A Second Journey to New York: 1890

The storm rolled in shortly before supper. Only six of the over 1,000 passengers on La Normandie made it to dinner that night because of the heaving seas. Mother Cabrini, of course, was one of them. Afterwards she retired to her cabin. Alert to the danger she remained half-dressed, prepared to save the Sisters and herself if need be. But fortunately “the Good Lord… lulled us all to sleep on a great seesaw, rocking us back and forth.”

Mother Cabrini Sees the Hand of God at Work

The next morning Mother Cabrini ventured out on deck. While the storm still raged she settled herself in a chair near the stern; the front end of the deck was unusable since waves crashed over the prow continuously. She began to add to a letter she’d begun a few days earlier.

“You should see how beautiful the sea is in its great movement, how it swells and foams!” Mother Cabrini wrote, enraptured, “It is truly a marvel! …If you were all here with me, daughters, crossing this immense ocean, you would exclaim, ‘Oh how great and wonderful is God in His works!’”

Two days before she had compared the tranquillity of the sea to the joy experienced by a soul abiding in the peace of God’s grace. No matter what the circumstances, she was able to see the love of Jesus shining through.

More Obstacles, More Grace

That evening, around midnight, “we felt a strong jolt and the ship stopped suddenly.” Alarmed, Mother Cabrini and the Sisters dressed quickly in case they needed to climb into lifeboats. But the passengers were commanded to remain motionless until the engine was repaired. Miraculously, “the sea became calm and beautiful.” The silent ship barely rocked. It took all night to repair the engine, and the ship only began to move forward around breakfast the next day.

Two days later, the distressing 11-hour delay took on new meaning. “Toward eleven we saw ourselves surrounded by icebergs on every part of the horizon… they were about twelve times the size of our ship.” The captain slowed the ship, carefully changing course multiple times to avoid colliding with the “immense, jagged fortresses.”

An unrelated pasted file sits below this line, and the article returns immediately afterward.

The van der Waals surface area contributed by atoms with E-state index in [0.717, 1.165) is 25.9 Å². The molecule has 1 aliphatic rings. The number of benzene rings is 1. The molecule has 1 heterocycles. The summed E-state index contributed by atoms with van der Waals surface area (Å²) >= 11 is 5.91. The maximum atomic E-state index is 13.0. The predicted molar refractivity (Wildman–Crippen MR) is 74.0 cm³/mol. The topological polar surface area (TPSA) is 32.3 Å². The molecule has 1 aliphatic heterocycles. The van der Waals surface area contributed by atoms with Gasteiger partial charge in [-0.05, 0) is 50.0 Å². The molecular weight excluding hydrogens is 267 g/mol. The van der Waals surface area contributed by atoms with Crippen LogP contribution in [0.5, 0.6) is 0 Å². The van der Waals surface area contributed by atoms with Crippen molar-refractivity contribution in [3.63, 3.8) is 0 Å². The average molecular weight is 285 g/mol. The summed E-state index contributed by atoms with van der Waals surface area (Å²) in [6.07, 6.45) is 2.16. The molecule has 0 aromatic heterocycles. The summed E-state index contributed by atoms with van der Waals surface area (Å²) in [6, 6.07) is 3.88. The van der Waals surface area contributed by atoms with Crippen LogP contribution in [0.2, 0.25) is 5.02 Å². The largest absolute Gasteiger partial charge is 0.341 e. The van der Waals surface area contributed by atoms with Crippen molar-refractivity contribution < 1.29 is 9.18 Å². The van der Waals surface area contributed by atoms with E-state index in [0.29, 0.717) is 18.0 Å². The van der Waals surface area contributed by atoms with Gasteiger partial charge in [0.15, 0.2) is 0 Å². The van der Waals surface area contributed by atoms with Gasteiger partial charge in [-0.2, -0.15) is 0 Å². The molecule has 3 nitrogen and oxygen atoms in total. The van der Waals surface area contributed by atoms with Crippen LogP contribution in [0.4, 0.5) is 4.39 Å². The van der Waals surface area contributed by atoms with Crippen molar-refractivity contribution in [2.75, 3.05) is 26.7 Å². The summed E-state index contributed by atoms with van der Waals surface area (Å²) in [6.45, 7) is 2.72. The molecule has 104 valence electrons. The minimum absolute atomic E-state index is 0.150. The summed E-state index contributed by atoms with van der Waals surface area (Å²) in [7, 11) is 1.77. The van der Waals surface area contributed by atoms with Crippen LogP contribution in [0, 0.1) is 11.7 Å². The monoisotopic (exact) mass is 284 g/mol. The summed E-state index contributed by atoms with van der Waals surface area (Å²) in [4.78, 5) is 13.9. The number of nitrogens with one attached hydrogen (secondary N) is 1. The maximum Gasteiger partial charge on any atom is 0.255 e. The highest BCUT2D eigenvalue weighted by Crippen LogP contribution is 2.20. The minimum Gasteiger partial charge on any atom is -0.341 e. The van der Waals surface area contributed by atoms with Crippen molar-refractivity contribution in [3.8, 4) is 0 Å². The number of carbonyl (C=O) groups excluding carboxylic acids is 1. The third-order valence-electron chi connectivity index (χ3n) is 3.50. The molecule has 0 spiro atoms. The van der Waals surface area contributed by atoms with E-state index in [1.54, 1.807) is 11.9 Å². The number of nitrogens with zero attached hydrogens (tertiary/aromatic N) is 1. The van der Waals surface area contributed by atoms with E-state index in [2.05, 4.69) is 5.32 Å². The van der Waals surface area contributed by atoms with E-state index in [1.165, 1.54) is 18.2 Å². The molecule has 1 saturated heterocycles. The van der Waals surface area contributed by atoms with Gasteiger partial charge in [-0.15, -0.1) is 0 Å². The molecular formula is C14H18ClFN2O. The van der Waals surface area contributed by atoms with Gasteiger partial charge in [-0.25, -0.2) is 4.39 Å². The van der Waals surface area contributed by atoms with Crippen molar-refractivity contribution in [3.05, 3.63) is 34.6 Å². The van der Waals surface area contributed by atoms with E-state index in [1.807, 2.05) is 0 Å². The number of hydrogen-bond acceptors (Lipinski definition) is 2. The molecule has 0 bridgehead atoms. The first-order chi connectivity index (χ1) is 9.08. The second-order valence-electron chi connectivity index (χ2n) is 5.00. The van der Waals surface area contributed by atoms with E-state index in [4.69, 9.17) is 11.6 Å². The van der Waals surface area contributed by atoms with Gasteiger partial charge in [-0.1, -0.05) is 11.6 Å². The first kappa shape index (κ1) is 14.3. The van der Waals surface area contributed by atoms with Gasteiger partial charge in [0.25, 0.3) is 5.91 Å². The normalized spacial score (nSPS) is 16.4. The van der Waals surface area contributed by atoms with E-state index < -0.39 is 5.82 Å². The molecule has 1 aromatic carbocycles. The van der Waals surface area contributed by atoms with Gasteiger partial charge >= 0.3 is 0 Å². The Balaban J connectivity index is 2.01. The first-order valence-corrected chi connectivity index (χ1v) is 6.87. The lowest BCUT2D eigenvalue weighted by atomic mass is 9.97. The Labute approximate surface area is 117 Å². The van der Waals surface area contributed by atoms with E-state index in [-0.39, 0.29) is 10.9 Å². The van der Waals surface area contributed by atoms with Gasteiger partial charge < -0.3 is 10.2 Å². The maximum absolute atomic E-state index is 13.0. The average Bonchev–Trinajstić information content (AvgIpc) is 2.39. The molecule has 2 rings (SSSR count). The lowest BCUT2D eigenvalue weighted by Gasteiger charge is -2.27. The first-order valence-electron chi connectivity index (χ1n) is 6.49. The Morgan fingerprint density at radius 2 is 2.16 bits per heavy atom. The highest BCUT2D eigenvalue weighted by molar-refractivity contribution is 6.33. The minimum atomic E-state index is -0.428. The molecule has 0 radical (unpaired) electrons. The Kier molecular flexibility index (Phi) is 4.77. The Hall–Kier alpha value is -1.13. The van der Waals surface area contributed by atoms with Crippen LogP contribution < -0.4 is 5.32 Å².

Mother Cabrini noted that though they had complained when the engine broke, the crisis was a great grace. Without that delay, the ship’s encounter with the icebergs would have occurred in the dark, most likely with dire consequences.

Postscript: This 1890 encounter with icebergs was not Mother Cabrini’s only near-miss. In April of 1912 the Sisters made arrangements for her to travel from London on the maiden voyage of a new, fast, and comfortable ship. A crisis at Columbus Hospital in New York forced Mother Cabrini to change her travel plans, with the result that she was not on the Titanic when it sank.

“The ocean of graces, daughters, which Jesus showers upon us at every instant of our life, infinitely surpasses any natural creation.”

~ St. Frances Xavier Cabrini

Mother Cabrini’s Good Humor

Many of the Missionary Sisters who accompanied Mother Cabrini came from rural backgrounds. Their encounters with the larger world sometimes led to humorous interpretations of events. On the 1890 voyage from Le Havre to New York, Mother Cabrini related with affection the confusion of Sr. Eletta.

“With her geographical explanations, Sister Eletta is our comedienne. She cannot understand how the navigators of this ship can be so ignorant. They always steer the ship in the middle of the ocean, while the others that we see from time to time are on the edge of the horizon and are therefore more secure. Some of them end up in paradise, or at least the sky.  Yesterday one tried to come to our aid when we were stopped, but this aid was refused because in an hour the engine was nearly repaired. Well then, that ship ended up in paradise; it was Sister Eletta who saw this. Now she maintains that it must be during the night that our ship changes its course because by day the circle is always at the same distance…”

“Now the horizon has grown much wider, resembling God’s grace that surrounds us on every side. It is like God’s love taking possession of a soul, enabling it to perform an immensity of holy works”

~  St. Frances Xavier Cabrini

Thanks to Saint Frances Cabrini Shrine Newsletter

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